A common spiritual trope is that we should get rid of ego. The word can even make us cringe or feel guilty. We try to suppress parts of ourselves, but to operate in the world we need a personal sense of self. When kept in its place, a healthy ego is extremely useful. It helps us get things done and express the unique gifts of who we are.
Ego can feel separate, unloved, and threatened, afraid of intimacy and afraid to let love in. On the useful side, its basic job is to defend us. We can allow it to relax its guard, feel less separate, and support our higher selves. But to insist on “no ego” is just an egoistic mentality struggling with itself. We can approach all ego actions with openness instead of judgment and channel them to serve the heart through authentic engagement and love. Whether you are coming from ego or from your heart is the central question regarding lasting fulfillment in life.
Khan defines ego as “the imaginary identity of an overstimulated nervous system.” He characterizes an overstimulated nervous system as having a closed heart, a noisy mind, low self-esteem, with an ego that runs things like an overcontrolling commander-in-chief.
We can learn to engage and integrate the ego as a competent lieutenant, who helps us get our needs met, while taking direction from the higher self. Gradually, we can unravel and heal our battered nervous systems. The keys are radical acceptance, compassion (including self-compassion), honesty and emotional receptivity. Just like its fears, the ego cannot be defeated, cured, or overcome. It evolves through our commitment to love ourselves and each other. When we let ourselves feel grief, rage, terror and other emotions, we can free the ego to better serve our soulful hearts.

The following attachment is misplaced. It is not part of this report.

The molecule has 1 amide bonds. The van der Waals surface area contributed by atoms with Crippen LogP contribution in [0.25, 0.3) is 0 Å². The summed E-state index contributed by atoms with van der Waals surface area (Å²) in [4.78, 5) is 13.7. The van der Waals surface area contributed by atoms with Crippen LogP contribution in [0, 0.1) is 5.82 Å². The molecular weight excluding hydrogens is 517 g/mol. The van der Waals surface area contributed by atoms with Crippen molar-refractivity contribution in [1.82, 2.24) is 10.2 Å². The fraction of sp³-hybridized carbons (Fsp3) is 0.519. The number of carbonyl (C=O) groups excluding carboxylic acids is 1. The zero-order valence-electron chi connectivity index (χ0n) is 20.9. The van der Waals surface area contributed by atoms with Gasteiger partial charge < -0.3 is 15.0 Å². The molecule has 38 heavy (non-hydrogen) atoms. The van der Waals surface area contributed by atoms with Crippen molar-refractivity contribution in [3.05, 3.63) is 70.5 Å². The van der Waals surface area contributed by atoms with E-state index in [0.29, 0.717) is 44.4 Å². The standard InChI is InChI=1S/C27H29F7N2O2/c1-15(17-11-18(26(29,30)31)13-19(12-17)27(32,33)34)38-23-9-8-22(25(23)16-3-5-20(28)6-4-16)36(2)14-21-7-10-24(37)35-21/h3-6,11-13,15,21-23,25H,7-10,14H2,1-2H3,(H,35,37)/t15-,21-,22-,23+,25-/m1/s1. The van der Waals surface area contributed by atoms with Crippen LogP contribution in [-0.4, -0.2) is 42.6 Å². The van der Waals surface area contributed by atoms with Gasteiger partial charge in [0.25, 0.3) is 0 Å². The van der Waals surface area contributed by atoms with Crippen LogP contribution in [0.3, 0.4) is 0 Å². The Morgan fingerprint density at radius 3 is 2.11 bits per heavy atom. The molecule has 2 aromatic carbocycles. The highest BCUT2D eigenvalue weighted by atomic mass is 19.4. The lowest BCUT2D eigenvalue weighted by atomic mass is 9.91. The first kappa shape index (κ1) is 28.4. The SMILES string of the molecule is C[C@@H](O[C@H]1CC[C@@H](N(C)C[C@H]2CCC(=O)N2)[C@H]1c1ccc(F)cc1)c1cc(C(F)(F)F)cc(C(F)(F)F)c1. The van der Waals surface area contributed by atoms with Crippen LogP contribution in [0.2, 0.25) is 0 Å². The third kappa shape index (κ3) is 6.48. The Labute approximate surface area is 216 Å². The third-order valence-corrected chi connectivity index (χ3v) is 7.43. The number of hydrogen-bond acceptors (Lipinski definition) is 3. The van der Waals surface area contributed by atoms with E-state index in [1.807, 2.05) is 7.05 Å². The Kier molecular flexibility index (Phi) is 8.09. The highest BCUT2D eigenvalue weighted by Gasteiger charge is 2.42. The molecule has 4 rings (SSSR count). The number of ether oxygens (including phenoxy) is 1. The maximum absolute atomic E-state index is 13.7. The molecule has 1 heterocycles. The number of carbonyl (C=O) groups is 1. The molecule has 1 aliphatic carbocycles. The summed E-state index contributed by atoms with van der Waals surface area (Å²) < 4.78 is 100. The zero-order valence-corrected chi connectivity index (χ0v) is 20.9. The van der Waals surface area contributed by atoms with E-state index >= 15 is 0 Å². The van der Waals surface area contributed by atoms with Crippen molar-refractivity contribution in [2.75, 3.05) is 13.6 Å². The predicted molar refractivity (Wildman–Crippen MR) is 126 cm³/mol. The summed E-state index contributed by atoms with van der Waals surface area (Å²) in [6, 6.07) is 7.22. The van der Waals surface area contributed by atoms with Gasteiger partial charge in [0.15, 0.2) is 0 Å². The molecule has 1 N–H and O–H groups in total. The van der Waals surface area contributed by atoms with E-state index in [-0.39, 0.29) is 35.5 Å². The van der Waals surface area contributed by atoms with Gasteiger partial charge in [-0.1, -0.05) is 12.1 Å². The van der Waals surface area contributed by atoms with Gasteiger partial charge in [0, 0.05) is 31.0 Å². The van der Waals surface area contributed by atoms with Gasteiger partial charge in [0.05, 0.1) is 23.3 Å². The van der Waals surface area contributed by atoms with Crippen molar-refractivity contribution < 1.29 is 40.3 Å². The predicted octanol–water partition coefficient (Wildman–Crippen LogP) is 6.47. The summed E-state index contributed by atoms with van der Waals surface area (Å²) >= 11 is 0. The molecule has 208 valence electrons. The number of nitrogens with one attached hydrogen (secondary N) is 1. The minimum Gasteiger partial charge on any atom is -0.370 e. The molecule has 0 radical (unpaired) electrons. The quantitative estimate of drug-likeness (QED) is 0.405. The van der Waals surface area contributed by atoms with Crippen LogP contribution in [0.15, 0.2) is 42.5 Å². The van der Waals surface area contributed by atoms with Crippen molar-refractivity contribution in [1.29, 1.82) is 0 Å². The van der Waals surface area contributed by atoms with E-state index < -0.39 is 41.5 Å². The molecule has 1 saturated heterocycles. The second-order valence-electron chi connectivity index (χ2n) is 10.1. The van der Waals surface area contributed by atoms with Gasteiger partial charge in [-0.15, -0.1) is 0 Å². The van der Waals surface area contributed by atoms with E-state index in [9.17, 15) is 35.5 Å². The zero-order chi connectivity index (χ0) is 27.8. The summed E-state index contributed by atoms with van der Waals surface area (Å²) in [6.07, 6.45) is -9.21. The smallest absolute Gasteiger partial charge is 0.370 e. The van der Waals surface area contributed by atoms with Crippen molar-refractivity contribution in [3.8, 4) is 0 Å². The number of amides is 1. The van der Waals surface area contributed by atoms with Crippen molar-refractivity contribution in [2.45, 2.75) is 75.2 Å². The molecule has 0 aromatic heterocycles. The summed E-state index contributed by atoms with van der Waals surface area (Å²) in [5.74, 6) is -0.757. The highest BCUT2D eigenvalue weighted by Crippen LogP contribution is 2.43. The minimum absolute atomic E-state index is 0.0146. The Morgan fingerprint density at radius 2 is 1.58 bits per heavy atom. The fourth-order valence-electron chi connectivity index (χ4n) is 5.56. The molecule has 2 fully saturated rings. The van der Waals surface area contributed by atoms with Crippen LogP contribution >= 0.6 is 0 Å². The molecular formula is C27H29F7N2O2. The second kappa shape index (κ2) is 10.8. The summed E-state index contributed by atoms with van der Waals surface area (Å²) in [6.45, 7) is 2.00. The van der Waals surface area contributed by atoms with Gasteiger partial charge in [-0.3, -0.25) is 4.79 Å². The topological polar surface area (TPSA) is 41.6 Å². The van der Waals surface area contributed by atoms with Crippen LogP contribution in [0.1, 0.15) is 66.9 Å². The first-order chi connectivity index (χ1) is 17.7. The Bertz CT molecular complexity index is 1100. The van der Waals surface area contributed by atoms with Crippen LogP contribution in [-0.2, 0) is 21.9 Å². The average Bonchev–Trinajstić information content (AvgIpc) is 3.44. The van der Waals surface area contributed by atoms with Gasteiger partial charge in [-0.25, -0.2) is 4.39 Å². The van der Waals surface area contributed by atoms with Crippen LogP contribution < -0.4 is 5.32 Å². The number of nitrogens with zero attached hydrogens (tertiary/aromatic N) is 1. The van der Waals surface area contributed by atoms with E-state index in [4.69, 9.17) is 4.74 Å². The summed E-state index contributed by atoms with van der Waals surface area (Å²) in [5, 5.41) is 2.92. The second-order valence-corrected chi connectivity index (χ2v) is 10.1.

The ego is only capable of conditional love and tends to be transactional, and that’s OK under many circumstances. When the immature ego, weak and conflicted, is in control, however, it blocks fulfillment. According to spiritual mystic Matt Kahn, the ego can be thought of as the “soul in incubation.” We process ego stages of development in trying to attain security, pleasure and power. It’s only when we get stuck on one of these three lower levels of consciousness that the ego’s control bites us. (Eckhart Tolle refers to this as the “pain body.”) The soul, or higher self, is a wave on the cosmic sea, connected to all. Unconditional love comes via the soul, via a heart-centered higher consciousness.
Whether we know why or how, everything is here to help us in making the transition from ego-centered to heart-centered. “While the ego judges each feeling solely on how painful or pleasant it is, the soul views each emotion while it lasts as an opportunity to love itself,” writes Kahn. Instead of fighting our ego, let’s learn to embrace it, listen to it and from that, grow and learn. In truth, through all the changes we can’t control, through all the pain and suffering of its dissatisfactions, the ego is evolving to serve the heart. Although it hurts sometimes, love is our only fulfillment and more than worth the price.
Matt Kahn is a spiritual teacher, healer and author. I had the good fortune to interview Matt Kahn on my Pathways Podcast and to attend his three-day retreat in Portland Oregon.